Fuch’s deconstruction of Facebook’s business model through the lens of Marxism provides parallels with WordPress, and its parent organization, Automattic. Particularly striking was how Automattic’s business model essentially sends Facebook’s reliance on (or perhaps what Fuch’s would call ‘exploitation of’) content generated by its “prosumers,” or individuals who both produce and consume content, into overdrive. On Automattic’s “Work With Us” page (which in-and-of itself provides a telling preposition), it is illustrates that within the US alone, Facebook enjoys 141M unique monthly hits with 3,539 employees. Conversely, WordPress experiences 121M unique monthly hits with only 124 employees. Every month WordPress generates roughly 25 times more unique traffic per-employee than does Facebook.
This illustrates the significantly better return-on-investment organizations can enjoy through an increased reliance on “prosumers” and decreased reliance on traditional employees. And if you’re wondering if this model is successful, just look at CNN, where scores of traditional journalists were fired when the company launched its “iReport” system. Marx could’ve rested his case on such a callous use of one division of the proletariat to exploit another.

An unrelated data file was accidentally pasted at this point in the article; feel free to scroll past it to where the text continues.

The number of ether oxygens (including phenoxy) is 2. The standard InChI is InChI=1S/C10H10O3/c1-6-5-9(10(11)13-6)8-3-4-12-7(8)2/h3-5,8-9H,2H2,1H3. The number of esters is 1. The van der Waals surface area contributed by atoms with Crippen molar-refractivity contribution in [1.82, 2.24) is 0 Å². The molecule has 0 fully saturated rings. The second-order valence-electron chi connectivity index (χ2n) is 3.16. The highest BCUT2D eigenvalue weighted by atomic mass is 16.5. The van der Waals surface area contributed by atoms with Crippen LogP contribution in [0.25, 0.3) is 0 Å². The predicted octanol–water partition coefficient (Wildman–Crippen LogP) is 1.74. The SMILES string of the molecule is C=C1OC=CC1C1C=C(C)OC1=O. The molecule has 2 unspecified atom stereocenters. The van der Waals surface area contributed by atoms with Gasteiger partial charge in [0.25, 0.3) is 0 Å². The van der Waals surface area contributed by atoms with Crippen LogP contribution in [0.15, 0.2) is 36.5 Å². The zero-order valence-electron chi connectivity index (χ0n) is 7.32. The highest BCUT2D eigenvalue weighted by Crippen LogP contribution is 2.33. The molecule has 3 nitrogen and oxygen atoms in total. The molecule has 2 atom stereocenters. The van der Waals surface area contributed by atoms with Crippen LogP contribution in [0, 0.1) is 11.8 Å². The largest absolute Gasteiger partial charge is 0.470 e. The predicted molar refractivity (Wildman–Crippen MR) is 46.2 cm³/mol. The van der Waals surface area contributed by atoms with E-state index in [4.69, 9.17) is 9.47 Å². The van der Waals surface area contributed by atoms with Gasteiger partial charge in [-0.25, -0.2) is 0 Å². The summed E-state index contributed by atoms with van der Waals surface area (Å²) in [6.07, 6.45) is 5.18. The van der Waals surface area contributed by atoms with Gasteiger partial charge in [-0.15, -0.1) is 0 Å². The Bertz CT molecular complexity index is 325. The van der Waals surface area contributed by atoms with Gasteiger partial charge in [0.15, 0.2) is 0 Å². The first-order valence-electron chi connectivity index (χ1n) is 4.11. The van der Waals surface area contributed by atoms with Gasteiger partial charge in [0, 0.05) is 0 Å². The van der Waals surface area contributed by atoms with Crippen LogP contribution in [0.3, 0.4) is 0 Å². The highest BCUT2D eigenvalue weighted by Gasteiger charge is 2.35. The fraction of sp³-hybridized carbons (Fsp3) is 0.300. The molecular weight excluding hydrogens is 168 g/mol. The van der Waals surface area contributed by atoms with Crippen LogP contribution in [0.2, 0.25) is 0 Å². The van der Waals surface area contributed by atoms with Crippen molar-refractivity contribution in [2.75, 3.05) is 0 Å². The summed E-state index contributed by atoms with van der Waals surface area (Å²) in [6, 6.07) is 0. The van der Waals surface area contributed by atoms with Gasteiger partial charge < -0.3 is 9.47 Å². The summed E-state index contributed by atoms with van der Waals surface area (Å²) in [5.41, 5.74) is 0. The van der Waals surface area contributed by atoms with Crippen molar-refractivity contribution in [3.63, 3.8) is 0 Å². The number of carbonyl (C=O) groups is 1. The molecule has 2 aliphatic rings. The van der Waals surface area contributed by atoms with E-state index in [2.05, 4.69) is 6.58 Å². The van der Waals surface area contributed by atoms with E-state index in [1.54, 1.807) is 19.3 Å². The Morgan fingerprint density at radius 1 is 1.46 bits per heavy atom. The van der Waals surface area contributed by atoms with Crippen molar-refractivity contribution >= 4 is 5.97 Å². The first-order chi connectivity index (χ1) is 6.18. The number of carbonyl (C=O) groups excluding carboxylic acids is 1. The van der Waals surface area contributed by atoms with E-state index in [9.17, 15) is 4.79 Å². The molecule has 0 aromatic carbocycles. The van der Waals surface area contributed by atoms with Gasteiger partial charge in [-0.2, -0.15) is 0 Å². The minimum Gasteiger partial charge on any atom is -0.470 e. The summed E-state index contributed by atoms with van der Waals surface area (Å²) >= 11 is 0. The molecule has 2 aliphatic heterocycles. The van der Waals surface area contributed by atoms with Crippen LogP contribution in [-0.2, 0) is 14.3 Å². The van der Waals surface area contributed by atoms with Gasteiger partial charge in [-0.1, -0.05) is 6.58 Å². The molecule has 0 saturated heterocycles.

Truthfully, though, I found it difficult to sympathize with Fuch’s claim that the system is exploitative. Do users think that content is magically free? Although the system is ethically dubious, isn’t it the responsibility of the individual to educate themselves about the systems in which they participate? Do we even care enough to do so?